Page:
Uber! They are making waves in just about every pool across the U.S. Entrepreneurship, transportation, law and much more. Once again they are in the headlines with their background checks. And what they do may surprise you.
Budgets, transportation costs and the associated maintenance costs to run a fleet, have left schools looking for alternative solutions to student transportation needs. Over the years, I have seen limos and taxis (and now Uber) used extensively to transport students to and from school. Sometimes, this is initiated by a busy parent and others by school officials. In either case, private transportation of students has its challenges.
Background checks are just the beginning
When you turn to private companies to transport students, you need to understand that the vehicle transporting the student is operated by a person (unfortunately Google’s self-driving cars are not ready yet). That person has a history. Not only a driving history, but a criminal history too – either no criminal activity or some level of criminal activity. Some you can live with and some you can’t. How do you know? Background checks.
Background checks are not created equal and this is why Uber is seeing front page headlines again. Fast Company has written several articles on Uber’s background check process. The Los Angeles Times reportedly uncovered that Uber’s backgrounding process had failed to identify some serious red flags – such as serving time for murder. Last week the San Francisco District Attorney reiterated Uber’s failure to detect criminal histories.
As a school district, ensuring the safe passage to and from school (en loco parentis) is paramount, especially if you are the one arranging the transportation. And that is hard to do with an organization like Uber since drivers come and go and you cannot guarantee which driver you are going to get.
Allegedly, Uber’s background process does not include Livescan, which is one of the main methods school districts use to background employees, volunteers and the like. Without Livescan, background checks become difficult because of reciprocity issues among the states. Even with Livescan, some information drops off the records after 7 years and other information is never reported or uncovered.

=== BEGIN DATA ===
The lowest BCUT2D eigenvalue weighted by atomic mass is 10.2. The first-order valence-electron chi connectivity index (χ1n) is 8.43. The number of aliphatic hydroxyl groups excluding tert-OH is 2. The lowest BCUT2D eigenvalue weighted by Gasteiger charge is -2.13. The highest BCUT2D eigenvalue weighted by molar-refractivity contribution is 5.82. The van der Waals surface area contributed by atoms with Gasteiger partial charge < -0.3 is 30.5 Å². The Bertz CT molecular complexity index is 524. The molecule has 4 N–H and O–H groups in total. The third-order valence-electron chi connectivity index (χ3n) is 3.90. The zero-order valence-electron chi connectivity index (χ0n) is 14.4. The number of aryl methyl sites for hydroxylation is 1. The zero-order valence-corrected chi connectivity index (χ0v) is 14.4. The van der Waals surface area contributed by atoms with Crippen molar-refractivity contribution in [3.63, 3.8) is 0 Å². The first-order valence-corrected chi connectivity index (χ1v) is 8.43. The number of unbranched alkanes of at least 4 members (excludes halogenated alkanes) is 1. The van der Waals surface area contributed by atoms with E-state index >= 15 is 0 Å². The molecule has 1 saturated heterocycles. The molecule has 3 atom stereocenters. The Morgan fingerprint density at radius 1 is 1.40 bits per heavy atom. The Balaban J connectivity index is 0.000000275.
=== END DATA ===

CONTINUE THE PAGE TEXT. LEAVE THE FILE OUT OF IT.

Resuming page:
Federal Level (FBI) Background Checks
If an FBI criminal background check is requested, the fingerprint images are forwarded to the FBI to perform a fingerprint-based search of records in the national criminal history database. If the applicant’s fingerprints match fingerprints in the national criminal history database, the FBI sends the DOJ a cumulative RAP sheet that contains criminal history information from any states or federal agencies that have reported the information to the FBI. If there is not a matching disposition for every out-of-state or federal arrest, the DOJ is again mandated by statute to perform the “genuine effort” to obtain the missing disposition information, just as with California arrests that are missing disposition information. Once the “genuine effort” is fulfilled, a DOJ technician must review the updated Rap sheet and prepare the background check response according to the statutory dissemination criterion.
The case for taxis
The taxi industry has been fighting Uber since inception and for many reasons. And when it comes to student transportation, taxis appear to be a much better solution than Uber for a few simple facts: agreed upon background check processes, dedicated drivers, dedicated routes, vehicle safety, insurance, training and supervision. All of these things can be negotiated with the taxi organization and even spelled out in contracts. Something that is highly unlikely with Uber (at this point in time).
Another concern I repeatedly ask school district clients, is what first aid training does the driver have? When transporting any student this type of training may come into play. Again, this type of training requirement can be spelled out in the contract or negotiation with the taxi organization.
The biggest issue beyond vehicle operators is the safety of the vehicle that is being operated. Keeping vehicles in proper working order is paramount when transporting students. Faulty breaks, leaky power steering systems, tail lights, turn signals, headlights and even vehicle color all spell safety when it comes to vehicles. While Uber may require vehicles to be maintained and operated in a safe manner, there is no fleet manager performing inspections, no State agency checking records or the like.
To Uber, U better to not
At this time, offering Uber as a school sponsored program may not be the best risk management policy. We can only hope that ride sharing programs like Uber are able to mature their programs to ensure student safety. In the meantime, sticking with traditional transportation methods is the best policy for school districts.